Prior to working with Bigando ACE, Kilimo Trust had an engagement with the International food relief agency that was supporting the cooperative (through construction of the storage facility and occasionally providing market for farmers produce). The two parties agreed that Kilimo Trust needed to support the group get alternative markets since the agency was not a private sector entity and only relied on external funding to make such procurement. Thus, the arrangement was not sustainable.

Kilimo Trust identified national maize buyers, in addition to regional buyers (mainly from Kenyan who subscribe to Agro-processors Association of Kenya – APAK). After engaging these buyers, Kilimo Trust realised that Bigando had gaps in meeting buyers’ requirements (especially volumes, quality, timely delivery and consistency). The first step was to build the capacity of the cooperative and its members to grow for and supply identified markets according to buyers’ requirements. Key actions taken included training on market-oriented production, quality and EAC standards, record keeping, business skills, financial literacy and cooperative governance and management- with special focus on the new generation of cooperatives. Apart from trainings, the cooperative was supported with a grain cleaner on matching grant basis, and 28MT of maize specific fertilisers as a one-off grant under Action Africa Initiative. Once this was done, the cooperative was linked to several maize processors and aggregators from Kenya through a whatsapp platform, created by a Network of Producers and Exporters Uganda – NePEU (an association that brings together cooperatives and SMEs ready to export), with guidance from Kilimo Trust. Kilimo Trust built trust with the buyers and suppliers of produce. As such buyers first deposit money on NePEU’s or cooperative account equivalent to agreed produce volume (normally 28MT truck) which is advanced to Bigando ACE to mobilise produce within 2-3 days. This was done because buyers had confidence that the suppliers that Kilimo Trust fronted were credible. Once the produce is ready, Bigando ACE looks for return trucks to Kenya through transport brokers at Hima cement factory. Bigando ACE then connects the maize buyer with truck driver to discuss transport charges and destination of the maize in Kenya. Upon reaching an agreement on transport fare, the buyer sends transport deposit to the truck driver for fuel, maize is loaded to truck and shipped to Kenya. Clearance at the border is also handled by the buyer through known clearing agents known to the buyer.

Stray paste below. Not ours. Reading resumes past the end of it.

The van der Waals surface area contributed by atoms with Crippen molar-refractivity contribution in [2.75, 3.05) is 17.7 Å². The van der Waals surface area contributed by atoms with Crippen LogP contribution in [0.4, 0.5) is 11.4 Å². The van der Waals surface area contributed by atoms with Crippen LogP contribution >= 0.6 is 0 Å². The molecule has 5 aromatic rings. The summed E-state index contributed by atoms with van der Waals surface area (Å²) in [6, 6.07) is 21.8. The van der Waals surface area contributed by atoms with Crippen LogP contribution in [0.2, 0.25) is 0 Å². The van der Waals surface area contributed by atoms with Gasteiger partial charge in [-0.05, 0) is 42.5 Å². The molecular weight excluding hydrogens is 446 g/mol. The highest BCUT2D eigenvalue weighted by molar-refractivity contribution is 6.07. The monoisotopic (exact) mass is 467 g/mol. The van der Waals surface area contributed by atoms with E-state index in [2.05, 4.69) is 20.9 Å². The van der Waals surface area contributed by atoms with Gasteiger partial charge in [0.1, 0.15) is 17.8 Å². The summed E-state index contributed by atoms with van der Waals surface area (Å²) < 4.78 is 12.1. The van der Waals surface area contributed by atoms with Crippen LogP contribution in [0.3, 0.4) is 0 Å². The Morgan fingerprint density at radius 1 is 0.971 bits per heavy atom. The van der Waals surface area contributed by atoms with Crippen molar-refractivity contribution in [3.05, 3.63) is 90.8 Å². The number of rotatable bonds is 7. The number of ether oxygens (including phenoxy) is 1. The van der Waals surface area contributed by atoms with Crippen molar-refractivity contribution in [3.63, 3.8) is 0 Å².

Because of this arrangement and capacity built by Kilimo Trust, 3 months from July 2020, Bigando sold 697MT of maize compared to 50MT sold in the same period the previous year. The quality of maize has also drastically improved i.e. in fact Kasese maize is most preferred by Kenyan buyers compared to maize from other areas, reflected in willingness to pay UGX100 per Kg more than maize sourced from Mubende, even though sourcing maize from Kasese increases transport costs by UGX1.44 million compared to when they source from Mubende. Farmers are receiving between UGX50-100 more compared to what is offered by local traders and have been able to sell all their maize compared to what used to happen the previous seasons. This is the first time in cooperative history to buy maize from aggregators, who would have been their market, so as to service the Kenyan market demand – now traders are always asking cooperative managers if they have any order.

Because of this market access, unity within the cooperative has increased as farmers now realise the benefits of being part of Bigando ACE. The commission earned of UGX 20.9million (UGX30 per Kg) is helping the cooperative to extend services such as extension to its members. Most important, this opportunity has helped the cooperative realise that its needs to change its business operational model from bulking concept to turnover (investment multiplier concept), a reason for increased commission from UGX 2million to UGX 20.9million per season.

“Before the business to business engagements initiated by Kilimo Trust, the cooperative had no grain buyers. Bulking was done for between four to five months, in anticipation of a better price, only to sell at even a lower price than the purchasing price from farmers” said Jimmy Baluku, the chairperson of Bigando ACE. He added that Bigando farmers have been earning amidst the effects of COVID-19 pandemic, the cooperative now has some money that can be used for buying grains from farmers, and we are seeing more farmers joining the cooperative, that means more maize for us in the next season.